Felice Mazzu hides the disappointment about ‘disastrous’ end at Union: “That top teams no longer think of me? Je m’en fous”

“In Dutch? I speak.” Just before the start of our interview, Mazzu is still laughing with himself and his Dutch. He’s been a bit ill for a week, but he hasn’t lost his sense of humour. But to be clear: we just did the interview in French and it never got as jolly as before.

In the year of confirmation, Union is second in the standings and in the semi-finals of the cup. What is the secret of your former club?

“Union is even better than last season. The core is wider, which means there are more substitution options, especially in the front. There are also other profiles available than when I was still a trainer. There are several keys to that success. The way the transfer cell works there is extraordinary and unique in Belgium. And there is also a lot of quality in the group of players and the staff. There is also continuity.”


When you see those results, don’t you regret not being a trainer there anymore?

“Regret is not the right word, but it is a great disappointment that I am no longer there.”

How so?

“It wasn’t just my own choice to leave.”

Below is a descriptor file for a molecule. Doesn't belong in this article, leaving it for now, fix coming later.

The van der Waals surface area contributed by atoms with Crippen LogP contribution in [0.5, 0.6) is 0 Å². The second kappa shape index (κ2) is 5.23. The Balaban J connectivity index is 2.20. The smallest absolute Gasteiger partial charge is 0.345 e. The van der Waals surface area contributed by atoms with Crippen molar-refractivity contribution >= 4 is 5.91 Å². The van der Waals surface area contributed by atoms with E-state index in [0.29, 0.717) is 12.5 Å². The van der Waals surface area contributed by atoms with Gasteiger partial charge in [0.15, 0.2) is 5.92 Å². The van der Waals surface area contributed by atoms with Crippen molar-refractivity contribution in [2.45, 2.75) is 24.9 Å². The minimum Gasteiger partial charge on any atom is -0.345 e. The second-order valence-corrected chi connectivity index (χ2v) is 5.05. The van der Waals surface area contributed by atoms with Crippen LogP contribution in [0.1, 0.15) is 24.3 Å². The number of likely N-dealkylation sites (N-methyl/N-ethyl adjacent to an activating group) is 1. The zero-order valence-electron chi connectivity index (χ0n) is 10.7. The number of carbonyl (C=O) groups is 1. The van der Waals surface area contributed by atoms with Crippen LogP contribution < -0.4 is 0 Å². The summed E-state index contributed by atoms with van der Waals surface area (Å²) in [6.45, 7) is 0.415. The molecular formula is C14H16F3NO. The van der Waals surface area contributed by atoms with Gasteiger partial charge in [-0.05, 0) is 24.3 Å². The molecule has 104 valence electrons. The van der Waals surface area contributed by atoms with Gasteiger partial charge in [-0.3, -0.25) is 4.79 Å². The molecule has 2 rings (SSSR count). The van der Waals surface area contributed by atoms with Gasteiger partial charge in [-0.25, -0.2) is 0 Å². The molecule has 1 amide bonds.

You were angry because they made you wait a long time for an improved contract proposal?

“That’s one of the reasons.”

And also because the proposal you finally got wasn’t that much better?

“It was better, but it was not enough. I don’t feel like going into more detail about it, but there were several reasons why leaving wasn’t really my choice. In fact, my departure from Union is the biggest disappointment of my professional life. I have had two fantastic years there, with only positive results. If you promote a team, if you become champion in the autumn, if you are vice-champion at the end of the season and the team qualifies for the Champions League jump-off and ultimately for the group stage of the Europa League, it is difficult to beat that group. to leave. It’s a disappointment.”

Actually, you just wanted to stay with Union?

“That was my goal at the start of the season, yes.”


So if Union had made you a better proposal, you would never have become a trainer of Anderlecht?

“I have already said it: it is not just about that proposal. And I don’t want to say more about it. They wouldn’t hear me, wouldn’t listen to me. I didn’t want to choose an ending like that disasterux was for me.”

Did you learn anything from that departure?

(pauses) “That respect is not the most important thing in the football world.”

How will the reunion with the Union board be?

“I will bonjour say and also byeif we see each other after the match.”

In an amicable atmosphere?

“That is of no importance. I am not there to see the Union people, but to play and win.”

Is a return to Union ever possible?

“Everything is possible in life, but I’m getting old, aren’t I? Maybe I’ll be retired by then. We will see.”


To your adventure with Anderlecht then. How do you look back on that?